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View Diary: What stands in the way of "forcing" a filibuster? (251 comments)

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  •  Yes, I've read the article and recognize (0+ / 0-)

    that, on the face of it, the 'cost' to the minority appears to be very little; however, I do believe that since the threat has been made so often, I'd say calling for an actual filibuster is the way to show the American public exactly what it could represent for each and every bill.  And, I don't believe that the Rethugs have the heart or energy to back this up.  

    The filibuster is a threat to each and every bill which is an extreme abuse of the filibuster and an extreme response is necessary, IMO.

    What this means in effect is that a dedicated team of participants in the filibuster could take turns an hour or two at a time (or more if they chose) occupying the floor, lying like maniacs about whatever bill was under consideration, and any Democrat who sought to correct them would only help extend the filibuster. And any time they got bored or tired or even just mischievous, they could suggest the absence of a quorum and then disappear, forcing the Democrats to produce 50 Senators or face automatic adjournment. The only rule about how often they can do that is that "some business" must transpire between quorum calls. So if they decided to do it every five minutes or so, Democrats would have to drag 50 Senators to the floor each time, while the Republicans could go take naps. Which means that a "real" filibuster kills the schedule of almost every single Democrat and commits them to sleeping in their offices for however long it goes on, while Republicans can share the duties among 41 of them, one or two at a time, working in shifts.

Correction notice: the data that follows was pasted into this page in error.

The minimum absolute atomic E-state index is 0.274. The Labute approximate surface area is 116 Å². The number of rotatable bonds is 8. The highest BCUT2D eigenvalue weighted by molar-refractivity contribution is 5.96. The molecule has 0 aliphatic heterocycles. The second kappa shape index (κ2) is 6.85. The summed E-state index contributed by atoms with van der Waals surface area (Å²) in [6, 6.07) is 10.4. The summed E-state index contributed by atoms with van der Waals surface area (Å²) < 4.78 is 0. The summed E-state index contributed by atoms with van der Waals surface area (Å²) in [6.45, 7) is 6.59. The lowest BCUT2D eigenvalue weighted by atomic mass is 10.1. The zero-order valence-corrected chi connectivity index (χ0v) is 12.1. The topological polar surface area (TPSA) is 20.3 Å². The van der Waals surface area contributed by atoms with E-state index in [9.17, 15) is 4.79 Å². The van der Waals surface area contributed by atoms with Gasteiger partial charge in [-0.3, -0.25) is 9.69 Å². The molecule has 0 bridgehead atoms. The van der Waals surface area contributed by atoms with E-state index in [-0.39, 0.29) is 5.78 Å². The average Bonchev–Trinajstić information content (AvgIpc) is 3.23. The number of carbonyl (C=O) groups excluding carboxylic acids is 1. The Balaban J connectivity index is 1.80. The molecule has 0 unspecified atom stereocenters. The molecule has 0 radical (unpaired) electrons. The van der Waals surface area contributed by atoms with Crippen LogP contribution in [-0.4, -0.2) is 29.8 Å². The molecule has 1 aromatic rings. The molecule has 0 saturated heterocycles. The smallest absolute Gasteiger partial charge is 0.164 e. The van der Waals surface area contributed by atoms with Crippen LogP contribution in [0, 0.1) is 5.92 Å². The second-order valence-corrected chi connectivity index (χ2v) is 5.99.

Can that be done? Yes. But there's no telling how long that could last, or whether they could ever truly wear out 41 Republicans who can go home for a good night's sleep every night while Dems spent the night on cots and couches, etc. There are, technically, some limitations on how often each Senator can speak. The rules do limit each Senator to two speeches per "legislative day" (not the same -- of course! -- as a regular calendar day) on any particular pending question, for instance. But there are usually ways around that, like offering an amendment, which creates a new debatable question upon which each Senator is again entitled to two speeches.

    If truth is beauty, how come no one has their hair done in the library? Lily Tomlin

    by msmacgyver on Sun Feb 21, 2010 at 08:17:01 AM PST

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